For almost six years businessman Mark Suckle spent the first two hours of each working day at his children's school and many evenings working on school matters. He was the school's financial controller, services manager and communications officer, all unpaid positions.
Now his youngest son has left Hallfield primary school in London's Bayswater, Mark has stepped down from his official role as chair of governors. Most of the extra-gubernatorial duties he undertook are now being carried out by paid part-timers. But Hallfield can still count on its highly-interventionist governing body for a range of top-grade professional skills as well as for influential contacts.
The staff committee continues to deal with the detail of staff appointments, from drawing up the specifications - after direct consultations with teachers and management - to final interviews. The finance officer reports to the chair of the finance committee, and the senior caretaker to the chair of the site committee, an experienced project manager.
For fundraising and advice on budgetary strategy, Hallfield can call on parent governor Gail Rebuck, one of the UK's top dozen businesswomen. And Ms Rebuck's fellow-governor husband, Phillip Gould, the man who tells Labour leader Tony Blair what voters are thinking, can provide tips on staying in touch with parent opinion. The curriculum committee is headed by a former TV producer from the BBC's Open University team.
You would be unsurprised to find such an array of talent and muscle on the governing body of a posh, fee-charging school - and Hallfield's part of London is full of them. But none of the minibuses that collect well-groomed juveniles from Bayswater's leafy squares and terraces each morning heads for Hallfield: it is a multi-cultural county primary school - or rather, two schools, infant and junior, with a joint governing body, which share a campus on a council estate, Hallfield's self-confident governors are drawn from a small, white, middle-class minority of the parents. Forty per cent of the children have Arabic as their mother tongue, and Asian and African pupils outnumber the Europeans among the 70 nationalities represented. Some pupils are the children of embassy staff or businessmen and women. But more have parents who are poorly-paid restaurant or hotel workers or penniless refugees. And among the white pupils, as many or more come from council estates and bed and breakfast hotels for the homeless as from the elegant squares and terraces.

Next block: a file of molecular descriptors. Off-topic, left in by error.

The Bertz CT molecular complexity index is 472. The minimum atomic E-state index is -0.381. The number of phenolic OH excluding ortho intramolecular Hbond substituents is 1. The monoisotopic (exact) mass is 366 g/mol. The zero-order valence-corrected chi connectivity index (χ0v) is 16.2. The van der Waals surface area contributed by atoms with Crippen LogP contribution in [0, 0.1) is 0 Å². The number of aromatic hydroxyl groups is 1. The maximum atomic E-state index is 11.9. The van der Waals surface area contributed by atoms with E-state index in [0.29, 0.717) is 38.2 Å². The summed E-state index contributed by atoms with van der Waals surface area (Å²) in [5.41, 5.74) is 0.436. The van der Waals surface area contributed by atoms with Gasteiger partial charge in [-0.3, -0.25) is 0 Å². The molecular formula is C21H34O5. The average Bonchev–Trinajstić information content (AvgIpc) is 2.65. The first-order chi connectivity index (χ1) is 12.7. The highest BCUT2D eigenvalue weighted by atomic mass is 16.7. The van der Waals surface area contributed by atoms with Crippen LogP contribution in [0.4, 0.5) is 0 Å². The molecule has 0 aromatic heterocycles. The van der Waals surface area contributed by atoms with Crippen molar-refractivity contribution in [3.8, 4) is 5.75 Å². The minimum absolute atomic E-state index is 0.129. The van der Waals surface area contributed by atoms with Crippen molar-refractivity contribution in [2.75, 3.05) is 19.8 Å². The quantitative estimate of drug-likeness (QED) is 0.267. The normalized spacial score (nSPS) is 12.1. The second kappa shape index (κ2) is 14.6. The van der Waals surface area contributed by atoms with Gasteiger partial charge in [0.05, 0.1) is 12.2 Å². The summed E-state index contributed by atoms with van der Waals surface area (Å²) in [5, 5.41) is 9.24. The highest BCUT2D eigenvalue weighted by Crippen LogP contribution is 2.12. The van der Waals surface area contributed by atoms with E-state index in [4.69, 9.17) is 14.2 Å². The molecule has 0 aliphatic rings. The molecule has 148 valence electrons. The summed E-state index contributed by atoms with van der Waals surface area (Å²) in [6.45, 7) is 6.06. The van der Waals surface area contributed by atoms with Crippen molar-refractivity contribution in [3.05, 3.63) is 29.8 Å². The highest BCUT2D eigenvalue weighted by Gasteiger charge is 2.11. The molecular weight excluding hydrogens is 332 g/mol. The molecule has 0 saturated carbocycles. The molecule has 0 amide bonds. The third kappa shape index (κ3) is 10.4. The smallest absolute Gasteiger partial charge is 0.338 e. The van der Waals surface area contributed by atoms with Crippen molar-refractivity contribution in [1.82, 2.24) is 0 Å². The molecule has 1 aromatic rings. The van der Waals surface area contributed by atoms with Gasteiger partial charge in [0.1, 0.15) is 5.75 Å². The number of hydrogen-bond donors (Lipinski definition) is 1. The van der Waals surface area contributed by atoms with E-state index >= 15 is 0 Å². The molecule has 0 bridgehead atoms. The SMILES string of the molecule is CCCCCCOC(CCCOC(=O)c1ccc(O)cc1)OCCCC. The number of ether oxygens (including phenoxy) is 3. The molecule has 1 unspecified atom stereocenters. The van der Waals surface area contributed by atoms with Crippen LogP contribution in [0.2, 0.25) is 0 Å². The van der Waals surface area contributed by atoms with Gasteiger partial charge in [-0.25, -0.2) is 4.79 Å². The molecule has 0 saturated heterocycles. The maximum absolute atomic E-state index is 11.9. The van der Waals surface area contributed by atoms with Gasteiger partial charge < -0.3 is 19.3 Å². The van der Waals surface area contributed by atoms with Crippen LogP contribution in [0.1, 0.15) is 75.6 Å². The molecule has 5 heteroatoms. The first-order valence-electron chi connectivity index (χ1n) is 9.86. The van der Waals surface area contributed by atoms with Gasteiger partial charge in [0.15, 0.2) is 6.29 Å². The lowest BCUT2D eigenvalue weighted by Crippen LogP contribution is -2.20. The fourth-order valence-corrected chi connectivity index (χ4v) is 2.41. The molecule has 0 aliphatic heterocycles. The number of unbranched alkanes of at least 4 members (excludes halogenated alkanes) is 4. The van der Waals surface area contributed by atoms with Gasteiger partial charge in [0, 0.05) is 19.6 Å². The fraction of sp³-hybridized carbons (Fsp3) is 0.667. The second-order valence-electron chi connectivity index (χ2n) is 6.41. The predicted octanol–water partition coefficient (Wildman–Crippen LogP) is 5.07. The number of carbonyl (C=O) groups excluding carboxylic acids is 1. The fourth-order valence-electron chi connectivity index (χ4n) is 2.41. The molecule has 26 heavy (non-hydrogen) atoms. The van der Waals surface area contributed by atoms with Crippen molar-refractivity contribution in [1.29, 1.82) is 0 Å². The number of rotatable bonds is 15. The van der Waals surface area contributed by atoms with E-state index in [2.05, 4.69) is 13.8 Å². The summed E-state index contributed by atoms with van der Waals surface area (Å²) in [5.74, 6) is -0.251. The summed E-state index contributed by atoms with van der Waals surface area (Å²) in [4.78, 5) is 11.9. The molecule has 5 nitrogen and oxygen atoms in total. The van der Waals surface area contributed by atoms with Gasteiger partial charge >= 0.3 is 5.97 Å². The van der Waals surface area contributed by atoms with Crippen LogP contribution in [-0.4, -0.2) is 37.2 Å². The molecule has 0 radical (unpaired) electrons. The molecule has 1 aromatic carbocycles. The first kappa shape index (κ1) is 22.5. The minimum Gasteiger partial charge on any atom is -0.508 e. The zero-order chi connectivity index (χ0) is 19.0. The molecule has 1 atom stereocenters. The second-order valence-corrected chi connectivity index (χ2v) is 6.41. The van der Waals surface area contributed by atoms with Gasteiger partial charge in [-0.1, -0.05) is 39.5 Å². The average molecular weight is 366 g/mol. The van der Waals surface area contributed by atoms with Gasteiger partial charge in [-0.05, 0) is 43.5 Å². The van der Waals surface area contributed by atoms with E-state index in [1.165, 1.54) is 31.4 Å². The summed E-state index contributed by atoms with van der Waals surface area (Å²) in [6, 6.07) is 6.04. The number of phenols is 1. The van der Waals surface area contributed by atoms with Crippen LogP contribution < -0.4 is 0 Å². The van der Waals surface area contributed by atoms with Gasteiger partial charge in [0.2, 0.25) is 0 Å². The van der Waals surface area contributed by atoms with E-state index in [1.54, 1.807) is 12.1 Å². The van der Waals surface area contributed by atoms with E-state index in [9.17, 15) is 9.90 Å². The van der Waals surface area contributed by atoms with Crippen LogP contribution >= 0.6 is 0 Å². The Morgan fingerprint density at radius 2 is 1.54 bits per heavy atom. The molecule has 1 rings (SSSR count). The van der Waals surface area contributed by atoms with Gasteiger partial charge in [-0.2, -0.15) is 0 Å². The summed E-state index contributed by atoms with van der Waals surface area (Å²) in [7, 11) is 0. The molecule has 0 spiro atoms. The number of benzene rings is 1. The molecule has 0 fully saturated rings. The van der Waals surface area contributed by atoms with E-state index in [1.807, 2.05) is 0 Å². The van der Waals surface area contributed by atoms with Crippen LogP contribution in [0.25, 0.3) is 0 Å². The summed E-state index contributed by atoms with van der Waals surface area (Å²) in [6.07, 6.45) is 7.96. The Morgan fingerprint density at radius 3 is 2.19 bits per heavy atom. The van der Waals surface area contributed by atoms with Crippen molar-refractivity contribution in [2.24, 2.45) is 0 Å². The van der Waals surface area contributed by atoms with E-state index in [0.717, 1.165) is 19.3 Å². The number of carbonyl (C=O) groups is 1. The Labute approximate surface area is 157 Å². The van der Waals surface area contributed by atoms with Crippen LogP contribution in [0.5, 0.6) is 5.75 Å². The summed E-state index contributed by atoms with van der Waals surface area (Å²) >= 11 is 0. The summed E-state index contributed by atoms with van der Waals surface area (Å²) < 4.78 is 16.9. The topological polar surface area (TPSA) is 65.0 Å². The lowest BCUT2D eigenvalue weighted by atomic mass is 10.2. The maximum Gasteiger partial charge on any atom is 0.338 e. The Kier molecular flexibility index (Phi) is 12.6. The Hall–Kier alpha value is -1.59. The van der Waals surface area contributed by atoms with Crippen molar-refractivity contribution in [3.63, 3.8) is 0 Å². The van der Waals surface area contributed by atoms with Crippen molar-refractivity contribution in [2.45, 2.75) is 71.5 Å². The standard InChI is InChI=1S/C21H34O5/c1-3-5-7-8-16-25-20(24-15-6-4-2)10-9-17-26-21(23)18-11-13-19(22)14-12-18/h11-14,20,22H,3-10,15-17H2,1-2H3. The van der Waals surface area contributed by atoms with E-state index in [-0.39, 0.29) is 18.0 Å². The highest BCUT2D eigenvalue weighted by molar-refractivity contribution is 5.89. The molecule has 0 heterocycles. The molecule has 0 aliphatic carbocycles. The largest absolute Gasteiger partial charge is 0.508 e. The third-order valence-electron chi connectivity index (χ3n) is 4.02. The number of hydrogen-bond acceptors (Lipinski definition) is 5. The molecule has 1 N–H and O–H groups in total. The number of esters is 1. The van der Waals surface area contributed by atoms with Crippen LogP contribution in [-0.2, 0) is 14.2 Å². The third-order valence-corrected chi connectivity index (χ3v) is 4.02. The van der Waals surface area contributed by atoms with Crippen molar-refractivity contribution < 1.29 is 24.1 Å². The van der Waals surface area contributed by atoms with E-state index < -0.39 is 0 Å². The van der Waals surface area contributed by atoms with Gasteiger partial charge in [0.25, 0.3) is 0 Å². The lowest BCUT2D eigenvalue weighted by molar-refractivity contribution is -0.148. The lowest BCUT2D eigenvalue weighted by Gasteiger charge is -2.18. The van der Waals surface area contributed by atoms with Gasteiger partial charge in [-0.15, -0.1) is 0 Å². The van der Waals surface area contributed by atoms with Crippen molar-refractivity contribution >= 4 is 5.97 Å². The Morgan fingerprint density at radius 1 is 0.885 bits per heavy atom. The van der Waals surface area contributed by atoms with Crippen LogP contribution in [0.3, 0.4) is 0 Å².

There is no question of Hallfield's governing elite using their dominance to favour their own children's needs. Nobody connected with the school doubts their total commitment to raising the achievements of all its pupils.
If the social history of the past 30 years or so had been a little different, none of this would be surprising. Much of post-war urban planning, including the comprehensive ideal, was inspired by a desire to increase the integration of middle and working-class communities. The hope was that all schools would benefit from the presence of middle-class children with demanding and articulate parents. But the middle-class exodus from the inner cities has made this a fading dream. Hallfield and a handful of other schools on the northern edge of Kensington Gardens and Holland Park are among the few where the dream has been realised. The combination of leafy backwaters and vibrant tourist streets attracts the professional classes - and many believe their children should not be segregated from the children of working-class families.
There are a handful of other inner-city districts, mainly in London and some university towns, where gentrification has produced a similiar mixture of classes to the benefit of local schools.
In the rest of urban Britain there is a staggering disparity in the ability of schools to recruit high-quality or even competent governors. Because the problem has deep demographic and class roots, it may be intractable. Most inner-city schools lack not only middle-class parent governors, but can rarely get middle-class professionals to take up any of the other places.
Within two or three miles of Hallfield, in the same local authority, Westminster, some schools are hard pushed to find a quorum for governors' meetings. Heads worry because there is no one to question their judgment and keep them on their toes, let alone lend a skilled hand. Reports and policy statements that are legally required to express the governors' independent views have to be written by the head and rubber-stamped. With luck, a school may be allocated a conscientious council member to serve a stint, the city hall's equivalent of a posting to Ulan Bator.